See also: Staunen



Attested since the 17th century, then introduced in the general written language by Albrecht von Haller (1708-1777), from Alemannic German stūnen, of uncertain origin. Probably related to stauen (to dam, retain). Alternatively—though less likely both on semantic and phonetic grounds—from Old French estoner, whence English astound, astonish. Probably not related to English stun (German stöhnen).

The original sense is “to become stiff, stand still”, used especially of the eyes and thus “to muse, contemplate, romanticise” (German sinnen, schwärmen, schwelgen), which is the sense in which Haller used it. Outside of Switzerland, however, the word was reinterpreted by backformation from the derivative erstaunen (to amaze, astonish), which had already been in general use since the 16th century.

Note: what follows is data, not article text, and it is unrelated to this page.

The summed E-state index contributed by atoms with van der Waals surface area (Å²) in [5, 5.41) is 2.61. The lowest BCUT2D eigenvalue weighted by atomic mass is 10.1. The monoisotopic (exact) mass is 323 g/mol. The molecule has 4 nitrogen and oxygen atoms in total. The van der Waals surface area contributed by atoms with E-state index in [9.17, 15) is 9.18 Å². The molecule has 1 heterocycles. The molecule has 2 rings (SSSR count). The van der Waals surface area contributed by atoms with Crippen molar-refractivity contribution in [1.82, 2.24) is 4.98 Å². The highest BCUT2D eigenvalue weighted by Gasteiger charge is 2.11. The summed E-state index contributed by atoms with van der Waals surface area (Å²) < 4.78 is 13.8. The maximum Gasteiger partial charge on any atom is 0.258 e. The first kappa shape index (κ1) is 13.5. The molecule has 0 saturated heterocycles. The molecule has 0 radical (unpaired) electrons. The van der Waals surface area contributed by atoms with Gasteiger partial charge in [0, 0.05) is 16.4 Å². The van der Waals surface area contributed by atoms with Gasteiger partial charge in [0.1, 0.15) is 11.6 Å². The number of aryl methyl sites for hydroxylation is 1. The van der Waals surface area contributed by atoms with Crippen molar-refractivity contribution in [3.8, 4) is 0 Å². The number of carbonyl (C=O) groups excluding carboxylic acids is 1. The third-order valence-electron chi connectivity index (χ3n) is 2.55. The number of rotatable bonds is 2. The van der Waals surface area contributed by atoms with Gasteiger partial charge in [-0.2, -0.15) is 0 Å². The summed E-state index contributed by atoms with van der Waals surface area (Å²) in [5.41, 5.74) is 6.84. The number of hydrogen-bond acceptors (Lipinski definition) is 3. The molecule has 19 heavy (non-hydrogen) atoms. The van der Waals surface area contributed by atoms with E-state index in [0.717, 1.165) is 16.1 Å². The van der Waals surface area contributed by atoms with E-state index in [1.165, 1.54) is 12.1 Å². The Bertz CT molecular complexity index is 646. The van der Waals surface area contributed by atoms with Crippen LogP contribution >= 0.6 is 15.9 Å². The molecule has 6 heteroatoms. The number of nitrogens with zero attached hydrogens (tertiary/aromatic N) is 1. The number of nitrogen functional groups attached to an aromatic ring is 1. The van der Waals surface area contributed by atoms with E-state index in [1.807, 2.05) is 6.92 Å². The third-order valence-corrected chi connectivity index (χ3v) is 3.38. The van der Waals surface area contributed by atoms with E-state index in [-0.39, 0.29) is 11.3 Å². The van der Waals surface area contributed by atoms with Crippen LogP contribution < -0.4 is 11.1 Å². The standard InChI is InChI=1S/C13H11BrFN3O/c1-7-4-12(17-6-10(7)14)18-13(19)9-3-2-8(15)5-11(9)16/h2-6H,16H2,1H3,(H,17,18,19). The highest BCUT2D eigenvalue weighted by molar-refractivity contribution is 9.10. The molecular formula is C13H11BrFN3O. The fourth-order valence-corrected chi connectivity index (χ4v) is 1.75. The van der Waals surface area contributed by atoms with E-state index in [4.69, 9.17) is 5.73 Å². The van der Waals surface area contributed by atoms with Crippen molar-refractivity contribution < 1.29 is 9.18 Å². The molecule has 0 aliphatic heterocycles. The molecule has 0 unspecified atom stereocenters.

• IPA(key): /ˈʃtaʊ̯nən/
  • (file)
  • (file)
  • Hyphenation: stau‧nen


staunen (weak, third-person singular present staunt, past tense staunte, past participle gestaunt, auxiliary haben)

  1. to be amazed or astonished; to wonder or marvel
    Die Zuschauer staunten über seine Kunststücke.
    The spectators were amazed at his tricks and feats.

Usage notesEdit

  • Staunen and erstaunt sein are stronger than sich wundern, but weaker than verblüfft sein. Moreover, they usually imply a degree of admiration, though this is not necessarily the case.


Derived termsEdit

Further readingEdit

  • staunen” in Duden online
  • staunen” in Digitales Wörterbuch der deutschen Sprache